Association of age and overall survival in capecitabine-treated patients with metastatic breast cancer in clinical trials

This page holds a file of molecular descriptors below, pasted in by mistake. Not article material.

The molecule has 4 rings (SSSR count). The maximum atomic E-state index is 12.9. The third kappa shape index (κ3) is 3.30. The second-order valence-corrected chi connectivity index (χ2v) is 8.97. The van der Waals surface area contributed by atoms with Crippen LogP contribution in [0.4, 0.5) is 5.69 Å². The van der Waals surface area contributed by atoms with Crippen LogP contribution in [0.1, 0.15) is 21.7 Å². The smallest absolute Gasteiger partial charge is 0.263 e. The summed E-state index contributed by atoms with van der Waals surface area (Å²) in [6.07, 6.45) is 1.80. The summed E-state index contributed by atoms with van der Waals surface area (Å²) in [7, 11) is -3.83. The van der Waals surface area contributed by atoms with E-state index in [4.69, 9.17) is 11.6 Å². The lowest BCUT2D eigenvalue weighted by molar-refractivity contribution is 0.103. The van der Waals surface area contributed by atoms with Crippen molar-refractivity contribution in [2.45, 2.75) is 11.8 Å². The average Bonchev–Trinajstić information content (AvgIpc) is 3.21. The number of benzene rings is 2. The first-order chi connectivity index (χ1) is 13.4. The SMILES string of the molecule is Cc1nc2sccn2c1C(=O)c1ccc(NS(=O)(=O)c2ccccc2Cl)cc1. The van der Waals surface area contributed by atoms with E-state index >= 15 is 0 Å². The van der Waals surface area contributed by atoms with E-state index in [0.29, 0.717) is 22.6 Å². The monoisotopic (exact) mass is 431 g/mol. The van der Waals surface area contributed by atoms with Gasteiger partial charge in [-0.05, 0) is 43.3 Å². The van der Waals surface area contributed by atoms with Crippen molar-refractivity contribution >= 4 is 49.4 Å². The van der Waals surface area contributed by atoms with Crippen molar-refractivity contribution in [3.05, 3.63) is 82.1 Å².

We sought to determine if an association exists between age and capecitabine efficacy among patients with metastatic breast cancer (MBC). Pooled analysis of five phase II or III registration trials of capecitabine 2,500–2,510 mg/m2/day for 2 weeks and 1 week off, or combination therapy was performed. Four trials enrolled patients previously exposed to other chemotherapy, generally a taxane. Of 570 patients, 193 (34%) were 18–49 years old, 246 (43%) were 50–64, and 131 (23%) were ?65. Median average daily dose was 2,067 mg/m2 in the 18- to 49-year-old group and 2,105 mg/m2 in the 50–64 and ?65 year groups. Overall survival (OS) in all groups was similar by log-rank test for the individual trials (P = 0.71–0.95) and Cox regression of the pooled trials. Univariate analysis demonstrated no difference in clinical benefit or objective response between groups. Treatment failure analysis showed 283 (50%) patients experienced progressive disease, while 114 (20%) withdrew for safety. Serious adverse events (AEs) occurred in 71 (36.8%), 85 (34.6%), and 59 (45.0%) patients in the 18–49, 50–64, and ?65 years groups, respectively. There was no statistically significant association between age and OS, clinical benefit, or objective response in patients with MBC treated with capecitabine. Frequency of AEs and serious AEs was not related to age at treatment, although women ?65 years were more likely to withdraw from treatment because of an AE than younger women.